We still have a lot of work to do. We must play a role. We might like “Hey I’m just someone who works a 9 to 5 job. I’m highly insignificant. I’m just someone who’s taking care of my family or I’m more worried about which club I can go to this weekend.” But don’t forget that you have a responsibility as with everybody to the country you’re in. We have a lot of shit – but you’re equally responsible for taking care of it.

A lot of my plays deal with politics, either in overt ways or within a particular subtext. It’s something that I consciously have at the back of my mind; I’m constantly responding, challenging, enquiring – and pushing.

Theatre enables and calls for our role as storytellers. What started off as an avenue for “I get to be on stage – it’s fun” has evolved into a responsibility to push, challenge and question things. I feel like I’ve only explored the tip of the iceberg in terms of what theatre can and should do. Theatre has become urgent to me, as opposed to something fun I did in the past.

I still question myself – despite having done theatre for 15 years – if I’ve actually made a difference. My friends tell me I do, and I think I’m confident enough to say that I have. A good gage for myself is this: if you remove yourself from this entire world, would things have been different? I think it would have.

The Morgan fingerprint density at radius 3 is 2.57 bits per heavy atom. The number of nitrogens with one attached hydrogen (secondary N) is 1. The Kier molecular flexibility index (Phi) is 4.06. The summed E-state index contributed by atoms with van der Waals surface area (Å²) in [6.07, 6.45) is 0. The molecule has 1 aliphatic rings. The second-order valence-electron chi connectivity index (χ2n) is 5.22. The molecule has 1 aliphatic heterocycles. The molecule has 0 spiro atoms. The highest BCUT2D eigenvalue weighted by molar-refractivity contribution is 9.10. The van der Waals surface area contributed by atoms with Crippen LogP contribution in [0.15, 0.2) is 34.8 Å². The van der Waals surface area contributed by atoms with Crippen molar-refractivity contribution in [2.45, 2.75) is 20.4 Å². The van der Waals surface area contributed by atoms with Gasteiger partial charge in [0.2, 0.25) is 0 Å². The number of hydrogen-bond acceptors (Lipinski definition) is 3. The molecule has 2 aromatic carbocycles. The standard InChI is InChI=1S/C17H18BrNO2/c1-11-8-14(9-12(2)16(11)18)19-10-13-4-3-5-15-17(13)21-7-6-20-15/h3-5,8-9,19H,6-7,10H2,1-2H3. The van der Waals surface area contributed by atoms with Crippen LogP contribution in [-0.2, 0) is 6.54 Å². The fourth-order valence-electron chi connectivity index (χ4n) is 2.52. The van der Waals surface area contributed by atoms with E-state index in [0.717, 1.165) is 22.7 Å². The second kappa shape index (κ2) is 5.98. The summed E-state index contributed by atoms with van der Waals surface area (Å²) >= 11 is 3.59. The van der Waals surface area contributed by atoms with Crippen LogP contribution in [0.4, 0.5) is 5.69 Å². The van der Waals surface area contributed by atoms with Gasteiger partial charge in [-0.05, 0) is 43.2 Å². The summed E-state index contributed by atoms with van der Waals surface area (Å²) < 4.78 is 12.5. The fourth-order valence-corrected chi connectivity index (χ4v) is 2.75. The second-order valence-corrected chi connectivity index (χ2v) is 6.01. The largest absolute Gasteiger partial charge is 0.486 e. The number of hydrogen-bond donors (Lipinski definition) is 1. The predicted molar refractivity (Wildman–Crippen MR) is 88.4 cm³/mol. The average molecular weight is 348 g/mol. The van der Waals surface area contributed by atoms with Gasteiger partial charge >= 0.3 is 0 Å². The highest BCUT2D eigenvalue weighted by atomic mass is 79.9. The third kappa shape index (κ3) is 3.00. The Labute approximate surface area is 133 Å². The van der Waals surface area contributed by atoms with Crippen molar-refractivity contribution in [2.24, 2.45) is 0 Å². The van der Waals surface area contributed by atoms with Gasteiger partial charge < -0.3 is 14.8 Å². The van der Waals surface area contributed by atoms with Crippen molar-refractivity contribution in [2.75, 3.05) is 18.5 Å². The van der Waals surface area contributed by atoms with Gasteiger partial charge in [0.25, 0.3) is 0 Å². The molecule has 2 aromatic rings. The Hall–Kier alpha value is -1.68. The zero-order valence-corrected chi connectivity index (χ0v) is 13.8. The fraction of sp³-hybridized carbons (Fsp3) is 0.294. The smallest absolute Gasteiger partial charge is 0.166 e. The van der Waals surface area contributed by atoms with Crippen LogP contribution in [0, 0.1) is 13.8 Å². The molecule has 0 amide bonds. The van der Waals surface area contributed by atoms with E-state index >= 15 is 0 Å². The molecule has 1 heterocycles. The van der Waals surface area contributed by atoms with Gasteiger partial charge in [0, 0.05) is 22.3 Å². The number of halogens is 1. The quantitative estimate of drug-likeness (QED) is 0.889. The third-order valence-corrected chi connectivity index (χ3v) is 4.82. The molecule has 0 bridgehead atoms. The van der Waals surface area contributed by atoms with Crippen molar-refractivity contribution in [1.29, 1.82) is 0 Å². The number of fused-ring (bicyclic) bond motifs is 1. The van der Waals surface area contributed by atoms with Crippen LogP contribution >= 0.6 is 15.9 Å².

Something I tell my students a lot as a teacher is, “You might feel that you guys are going around with your phones, just checking out which movie to watch or which Instagram influencer to follow, but if you really, really backtrack the seed of all these – it’s politics.” The kind of things you’re exposed to – what you see online – how quick the speed of your Internet is – goes back to your ministers. In that sense, a lot of my plays deal with politics.

The interaction I have with people, allows me to learn and be inspired from them. I think I push boundaries when I’m around people – that fuels me. I cherish that human interaction a lot.

(4) The Racer

Nabil Jeffri grabbed headlines when he burst into the racing scene as the youngest Formula 1 test driver on the globe in 2010. Eight years on, he continues to raise the Jalur Gemilang up high in the international arena with aspirations of giving back to the motherland.

Racing is my life. It’s been a part of me since I was young – I’d started racing when I was seven years old! Looking back, I’ve always been juggling between school and racing. It’s such an integral part of my life – I can’t ask for any better way to grow up besides this.

I became the youngest Formula 1 test driver in the world in 2010. It’s all thanks to Tony [Fernandez], who gave me the opportunity to test my strengths. I feel like it was probably the biggest jump in my career, you know. It was a huge deal, to become a Formula 1 test driver at the age of 16. It was such a privilege to be given the chance to do that – I can say it really kick started my racing career. That’s when Petronas came in as my title sponsor, followed by AirAsia. That moment really impacted my life.

I want to keep winning races for Malaysia. I want to continue doing well for Malaysia. The support I get back home is just unimaginable. For example, if I finish on the podium, I’ll get like 500 to 1,000 congratulatory messages and wishes on social media. It’s a huge responsibility – to be representing Malaysia – but it’s not an experience you can get from any other career or profession, and I live for it.